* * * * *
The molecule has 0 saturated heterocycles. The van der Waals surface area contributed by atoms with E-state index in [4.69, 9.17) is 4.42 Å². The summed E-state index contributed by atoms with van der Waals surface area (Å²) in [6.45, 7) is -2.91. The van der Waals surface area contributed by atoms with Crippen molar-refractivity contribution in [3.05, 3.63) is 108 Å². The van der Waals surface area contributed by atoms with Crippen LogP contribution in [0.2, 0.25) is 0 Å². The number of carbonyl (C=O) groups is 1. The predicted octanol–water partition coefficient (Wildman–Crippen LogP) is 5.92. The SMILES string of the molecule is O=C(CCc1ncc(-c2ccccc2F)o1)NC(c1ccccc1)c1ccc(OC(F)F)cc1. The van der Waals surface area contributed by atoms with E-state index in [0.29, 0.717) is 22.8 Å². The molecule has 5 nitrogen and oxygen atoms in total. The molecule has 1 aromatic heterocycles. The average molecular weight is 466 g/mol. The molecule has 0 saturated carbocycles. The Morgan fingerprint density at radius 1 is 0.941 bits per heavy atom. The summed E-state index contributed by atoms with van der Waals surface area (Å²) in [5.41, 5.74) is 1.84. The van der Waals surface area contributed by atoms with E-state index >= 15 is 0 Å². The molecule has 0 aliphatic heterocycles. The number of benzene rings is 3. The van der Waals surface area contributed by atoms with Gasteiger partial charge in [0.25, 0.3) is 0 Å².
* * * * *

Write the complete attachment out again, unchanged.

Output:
The molecule has 0 saturated heterocycles. The van der Waals surface area contributed by atoms with E-state index in [4.69, 9.17) is 4.42 Å². The summed E-state index contributed by atoms with van der Waals surface area (Å²) in [6.45, 7) is -2.91. The van der Waals surface area contributed by atoms with Crippen molar-refractivity contribution in [3.05, 3.63) is 108 Å². The van der Waals surface area contributed by atoms with Crippen LogP contribution in [0.2, 0.25) is 0 Å². The number of carbonyl (C=O) groups is 1. The predicted octanol–water partition coefficient (Wildman–Crippen LogP) is 5.92. The SMILES string of the molecule is O=C(CCc1ncc(-c2ccccc2F)o1)NC(c1ccccc1)c1ccc(OC(F)F)cc1. The van der Waals surface area contributed by atoms with E-state index in [0.29, 0.717) is 22.8 Å². The molecule has 5 nitrogen and oxygen atoms in total. The molecule has 1 aromatic heterocycles. The average molecular weight is 466 g/mol. The molecule has 0 saturated carbocycles. The Morgan fingerprint density at radius 1 is 0.941 bits per heavy atom. The summed E-state index contributed by atoms with van der Waals surface area (Å²) in [5.41, 5.74) is 1.84. The van der Waals surface area contributed by atoms with E-state index >= 15 is 0 Å². The molecule has 0 aliphatic heterocycles. The number of benzene rings is 3. The van der Waals surface area contributed by atoms with Gasteiger partial charge in [0.25, 0.3) is 0 Å².